I don’t know. I never understood the meaning of the world. If by “auteurist,” you mean that the director is the author of a film, I agree. If it means that you have to forget the importance of screenwriters, D.P.s, composers, I’m not an auteurist. On Becker, he was a really imposing figure, but I quote two of his screenwriters. There are several films that he wrote himself. Even when he was working with Maurice Auberge, he was controlling every line. Jose Giovanni, who co-wrote “Le Trou” which is based on his own experience, told me working with Becker was exhausting. He asked so many questions and wanted to see if any twist in the story really worked and expressed so many doubts. There was a moment in the script where he thought it was impossible for the prisoners to dig a tunnel. Giovanni said “You are proving to me that it’s impossible, but I did it. I was in that jail. Maybe you are raising too many questions?” Even though the escape failed, they saw the lights of the street. Becker had an obsession with controlling every aspect of his films. He controlled the music and asked the composer in “Montparnasse 19” to use only four notes and not find other harmonies. He was always very polite and charming, but for me, he’s one of the true auteurs. With one exception, which is "Ali Baba," his subjects were always interesting, which is not the case for Clouzot, Carné or Renoir. All his films are worthwhile. For me, he’s one of the two or three greatest French directors.
How do you think your perspective would’ve been different if you hadn’t started working for directors like Melville?
I don’t know. My perspective changes continually, because I was learning, learning, learning. What I learned from Sautet and Melville comforted me in my admiration for Renoir or Prevert or Becker. But I never experienced anything which made me completely change my point of view. Everything I went through made me expand my vision, gave me things I could rely on. I was learning, and it’s something I went on doing even when I started directing. All the films I’ve made were done because I wanted to learn. I mostly took up subjects I knew nothing about: the first World War, the police, the schools, the adoption in Cambodia. And I learned millions of things making those films. I became a bit more educated and civilized.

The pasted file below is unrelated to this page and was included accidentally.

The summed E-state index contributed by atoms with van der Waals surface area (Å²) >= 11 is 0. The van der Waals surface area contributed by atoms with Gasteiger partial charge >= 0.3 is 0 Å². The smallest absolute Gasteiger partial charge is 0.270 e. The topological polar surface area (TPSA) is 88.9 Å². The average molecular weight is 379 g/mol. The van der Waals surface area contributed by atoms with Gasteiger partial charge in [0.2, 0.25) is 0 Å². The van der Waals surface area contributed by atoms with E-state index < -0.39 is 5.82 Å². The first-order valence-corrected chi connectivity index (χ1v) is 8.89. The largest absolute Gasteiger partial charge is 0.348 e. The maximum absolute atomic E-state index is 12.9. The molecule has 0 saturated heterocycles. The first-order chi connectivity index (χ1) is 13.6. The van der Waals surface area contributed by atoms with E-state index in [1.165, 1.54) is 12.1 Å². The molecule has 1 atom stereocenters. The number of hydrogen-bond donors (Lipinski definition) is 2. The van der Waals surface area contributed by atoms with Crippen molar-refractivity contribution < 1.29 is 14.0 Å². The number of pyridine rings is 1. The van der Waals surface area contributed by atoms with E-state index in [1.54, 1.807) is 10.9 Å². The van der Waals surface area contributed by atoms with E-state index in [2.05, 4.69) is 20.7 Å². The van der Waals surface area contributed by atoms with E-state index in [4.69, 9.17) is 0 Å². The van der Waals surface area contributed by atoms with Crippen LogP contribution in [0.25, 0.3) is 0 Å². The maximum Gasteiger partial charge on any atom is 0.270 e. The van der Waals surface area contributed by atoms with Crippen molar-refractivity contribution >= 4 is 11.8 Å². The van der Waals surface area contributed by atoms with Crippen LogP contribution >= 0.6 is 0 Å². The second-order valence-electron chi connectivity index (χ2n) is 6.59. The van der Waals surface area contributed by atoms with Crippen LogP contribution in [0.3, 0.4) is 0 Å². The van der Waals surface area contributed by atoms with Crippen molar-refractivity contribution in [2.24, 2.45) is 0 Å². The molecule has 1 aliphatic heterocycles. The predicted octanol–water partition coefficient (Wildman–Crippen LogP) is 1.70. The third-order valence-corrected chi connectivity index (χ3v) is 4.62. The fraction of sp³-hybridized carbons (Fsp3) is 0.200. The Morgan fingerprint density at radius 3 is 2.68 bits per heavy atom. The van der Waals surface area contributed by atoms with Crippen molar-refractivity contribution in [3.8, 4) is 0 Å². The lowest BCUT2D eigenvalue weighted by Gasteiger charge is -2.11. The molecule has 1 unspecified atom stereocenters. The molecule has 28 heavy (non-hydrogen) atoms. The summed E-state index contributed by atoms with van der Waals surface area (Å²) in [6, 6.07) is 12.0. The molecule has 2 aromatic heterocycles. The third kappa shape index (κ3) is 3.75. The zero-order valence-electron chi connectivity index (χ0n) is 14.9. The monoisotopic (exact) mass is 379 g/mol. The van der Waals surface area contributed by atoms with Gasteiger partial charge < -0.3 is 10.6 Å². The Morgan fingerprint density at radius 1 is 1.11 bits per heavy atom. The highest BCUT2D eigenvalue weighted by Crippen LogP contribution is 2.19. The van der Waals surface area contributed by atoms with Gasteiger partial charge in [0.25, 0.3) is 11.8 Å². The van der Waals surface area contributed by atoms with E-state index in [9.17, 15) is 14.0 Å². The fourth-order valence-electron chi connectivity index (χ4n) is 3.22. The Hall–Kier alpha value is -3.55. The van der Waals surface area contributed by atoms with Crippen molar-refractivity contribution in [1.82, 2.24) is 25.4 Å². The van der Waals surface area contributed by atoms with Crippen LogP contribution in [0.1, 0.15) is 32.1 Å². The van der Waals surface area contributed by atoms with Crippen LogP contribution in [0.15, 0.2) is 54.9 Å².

Fandor: The French New Wave wasn’t just a movement of filmmakers. It was also a revolution in taste. Can you imagine a group of filmmakers outside the U.S. having such an influence on American cinema now?
Every movement, when they are doing great films, are revolutionaries. Renoir and Duvivier, in the ‘30s, were revolutionaries. Bresson was incredibly revolutionary. The New Wave, in a way, was revolutionary because it brought the cinema of the first person, but the British had done that first: Karel Reisz, Lindsay Anderson. Michael Powell was a revolution in himself. They brought things, but there were also subjects they never dealt with, contrary to the directors before then. They were not interested in history, period films or the politics of the time. They were not interested by everything about women. The only films dealing with abortion from that period were made by Claude Autant-Lara. They were doing a certain kind of film but they were forgetting things that were dealt with before them. In the mid ‘50s, the French cinema was stiff, heavily written and studio bound. But even Rene Clement was shooting in the streets of London four years before the New Wave with “Monsieur Ripois” and had done that in 1944 with “La Bataille du Rail.” It’s very difficult to say those people were the first, but at least they opened windows. At the same time, the working-class do not exist in their films. They did exist in Becker and Duvivier films. The Paris of the poor isn’t present. The settings in the New Wave films are very chic, except maybe Agnes Varda and Alain Resnais, who were in the movement but not really New Wave. The things they lost were brought back by the generation after the New Wave, who took everything that was good about it—freedom with the camera, live sound, shooting on location—and brought back shooting in the provinces, like Marcel Pagnol was doing in the ‘30s.
When I referred to the New Wave as “revolutionary,” I was thinking more about their taste than their films’ content. But Godard quickly turned to the left.
They weren’t the first French cinephile directors. Renoir loved King Vidor. They were just great self-promoters, because they had been journalists, and they convinced Americans they were left-wing, despite writing for right-wing publications. Godard wasn’t a leftist, he was a toady to the worst tyrant in the 20th century.